Voices of Gujarat: ‘GST a Burden’, ‘Alcoholism Still Rampant’
From prohibition to GST burden, watch these five people tell you what will define their vote this election.
(This is the first part of our election series titled Voices of Gujarat.)
As Gujarat goes to polls, we’re not focusing on what the netas have to say, but listening to the real voices of Gujarat – the voters. From across the length and breadth of the state, we will bring to you as many diverse voices as we can.
From prohibition to GST, watch these five people talk about what will define their vote this election.
‘Police Not Willing to Implement Prohibition’: 45-Year-Old Homemaker
For 45-year-old Sonal Chawla, a homemaker in Gujarat’s capital Gandhinagar, the state’s development has been hindered by the thriving illegal liquor business.
She narrates a personal experience to point out at the complicity of the police in the illicit trade, which is, as per one estimate, valued at a whopping Rs 25,000 crore.
There is an illegal liquor shop just below my husband’s office. When he complained to the police about it, he realised that the police personnel themselves were drinking liquor there.
Prohibition has been in force in Gujarat ever since its inception in 1960, under the Bombay Prohibition Act, 1949. A revamped Gujarat Prohibition (Amendment) Act came into effect in March 2017, prescribing for more stringent control on manufacture, sale, and consumption of liquor, and stipulating a jail term of up to 10 years.
However, Chawla indicates that the illegal businesses will continue to flourish till the police and political parties lack the will to clamp them down.
“The trade flourishes only because the ruling party and police must be profiting a lot from it.”
‘Modi ji is Doing The Best Work in Gujarat’: 27-Year-Old Mobile Store Employee
Twenty-seven years old, Shutar Ashwin is an unequivocal supporter of Prime Minister Narendra Modi. Despite him not being the CM of Gujarat anymore, Ashwin credits Modi for improving the conditions of roads as well making education accessible for everyone.
Modi ji is doing the best work. The road infrastructure has improved in Gandhinagar. We don’t face problems during rains anymore. Education has been made accessible too. The students don’t have to pay as much as before — around Rs 15,000.
On education, Ashwin is perhaps referring to the Gujarat Self Financed Schools (Regulation of Fees) Act, which came into force in April this year. The Act imposes a ceiling on the fees charged by self-financed schools, affiliated to the CBSE, International Board, or the state board.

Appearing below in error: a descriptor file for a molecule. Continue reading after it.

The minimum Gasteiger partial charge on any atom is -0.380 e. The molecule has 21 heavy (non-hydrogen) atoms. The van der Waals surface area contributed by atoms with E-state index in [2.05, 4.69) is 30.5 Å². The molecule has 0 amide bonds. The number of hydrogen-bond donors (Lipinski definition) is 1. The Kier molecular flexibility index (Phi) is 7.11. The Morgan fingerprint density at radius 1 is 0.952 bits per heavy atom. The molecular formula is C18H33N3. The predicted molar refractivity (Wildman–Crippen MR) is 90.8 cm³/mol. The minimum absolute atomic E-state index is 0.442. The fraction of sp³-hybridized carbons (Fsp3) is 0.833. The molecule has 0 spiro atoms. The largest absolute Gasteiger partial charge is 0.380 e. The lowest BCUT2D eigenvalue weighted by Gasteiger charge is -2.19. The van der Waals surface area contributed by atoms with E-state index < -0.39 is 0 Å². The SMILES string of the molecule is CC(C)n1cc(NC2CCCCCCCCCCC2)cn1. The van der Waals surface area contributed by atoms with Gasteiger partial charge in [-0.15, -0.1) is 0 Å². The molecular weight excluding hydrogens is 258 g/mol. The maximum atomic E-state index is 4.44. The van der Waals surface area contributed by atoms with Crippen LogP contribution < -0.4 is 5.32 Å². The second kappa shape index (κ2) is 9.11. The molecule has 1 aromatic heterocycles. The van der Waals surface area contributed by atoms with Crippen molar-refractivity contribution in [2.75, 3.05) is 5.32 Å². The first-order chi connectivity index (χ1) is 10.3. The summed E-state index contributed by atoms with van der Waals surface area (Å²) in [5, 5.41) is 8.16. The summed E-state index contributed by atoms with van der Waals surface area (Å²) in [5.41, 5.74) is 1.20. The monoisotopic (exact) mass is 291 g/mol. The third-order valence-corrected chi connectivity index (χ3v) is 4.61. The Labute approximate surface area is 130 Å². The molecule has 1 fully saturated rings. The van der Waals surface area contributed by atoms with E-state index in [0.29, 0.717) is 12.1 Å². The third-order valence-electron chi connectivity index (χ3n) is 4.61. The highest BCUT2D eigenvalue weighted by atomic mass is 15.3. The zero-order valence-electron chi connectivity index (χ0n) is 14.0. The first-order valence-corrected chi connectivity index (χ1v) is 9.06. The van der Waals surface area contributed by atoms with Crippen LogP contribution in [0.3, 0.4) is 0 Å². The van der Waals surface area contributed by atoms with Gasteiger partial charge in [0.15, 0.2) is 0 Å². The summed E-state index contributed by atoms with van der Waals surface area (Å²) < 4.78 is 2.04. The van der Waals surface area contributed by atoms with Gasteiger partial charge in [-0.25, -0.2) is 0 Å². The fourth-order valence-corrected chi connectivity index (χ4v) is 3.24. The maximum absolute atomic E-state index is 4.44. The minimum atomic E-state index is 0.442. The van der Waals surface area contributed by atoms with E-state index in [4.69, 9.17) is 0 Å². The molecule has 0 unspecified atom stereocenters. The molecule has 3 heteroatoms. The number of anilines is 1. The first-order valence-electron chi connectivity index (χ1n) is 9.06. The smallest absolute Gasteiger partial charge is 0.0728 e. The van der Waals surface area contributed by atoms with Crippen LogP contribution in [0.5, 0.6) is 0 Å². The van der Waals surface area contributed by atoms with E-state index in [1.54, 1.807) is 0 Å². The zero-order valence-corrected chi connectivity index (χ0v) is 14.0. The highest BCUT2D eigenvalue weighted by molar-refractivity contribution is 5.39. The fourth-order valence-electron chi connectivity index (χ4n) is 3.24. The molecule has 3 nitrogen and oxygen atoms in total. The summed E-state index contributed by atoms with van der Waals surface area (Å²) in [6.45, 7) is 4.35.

The fee ceiling had been fixed at Rs 15,000 for primary schools, Rs 25,000 for secondary schools and Rs 27,000 for higher secondary schools annually.
While introducing the bill in March, state education minister Bhupendrasinh Chudasama had said, “Education is a service and not a business.”
‘EVMs Need to Be Tamper-Proof,’ Says an Auto-Rickshaw Driver
Zakir Muhammad Ismail, 41, drives an auto-rickshaw in Gujarat’s Ahmedabad. The issue that he raises is an unusual one, that of EVM tampering.
The main issue is that of EVM tampering during elections, because of which the well-established parties can win. The EVMs should be made tamper-proof.
The issue of EVM tampering came into prominence after the last batch of state assembly elections — with opposition parties like AAP, Congress, and Trinamool Congress alleging that the machines were rigged to give an advantage to the BJP.
The controversy also prompted the Election Commission to hold an EVM “Open Challenge”, that saw hardly any participation.
Notably, the Gujarat Elections this year will see the use of EVM-VVPATs (Voter Verified Paper Audit Trails) in all polling booths of the state. The VVPAT machines are expected to act as a check against election rigging.
‘Common Man Has to Bear the Brunt of GST’: General Store Owner
Kantibhai Patel, 43, is a provisions shop owner in Gandhinagar. Patel has concerns over the GST regime, saying it is the common man who has to bear the brunt because of its implementation.
Raising the issue of filing quarterly returns under the regime, he said:
Would the businessmen file their returns or would they do their work? Earlier, the person who used to write the accounts used to ask for a maximum of Rs 10,000. Now they ask for Rs 25,000 for filing returns. How will traders give money?
His statement comes close to the GST Council’s announcement (in its meeting on 6 October) of various measures to ease the burden of the tax regime on traders, such as allowing businesses with an annual turnover of less than Rs 1.5 crore to file quarterly instead of monthly returns.
PM Modi hailed these measures as an early Diwali gift for people.
Would such relaxations address the concerns of shop-owners like Kantibhai?
‘Don't Keep Us in the Dark Over the Effect of Demonetisation’: Student
Nishi studies at the Pandit Deendayal Petroleum University (PDPU) in Rajkot, and wants the government to announce what demonetisation of November 2016 has accomplished after all these months.
It was claimed that demonetisation would expose black money and do away with corruption and that black money would be exposed. But no specific results have been made known to the public.
Back in September, the RBI had informed a parliamentary panel that it had “no information” regarding the amount of black money that had been exposed and done away with owing to demonetisation.
“There are reports which say that another demonetisation is in store. But we need to know the effect of last year’s note ban first.”
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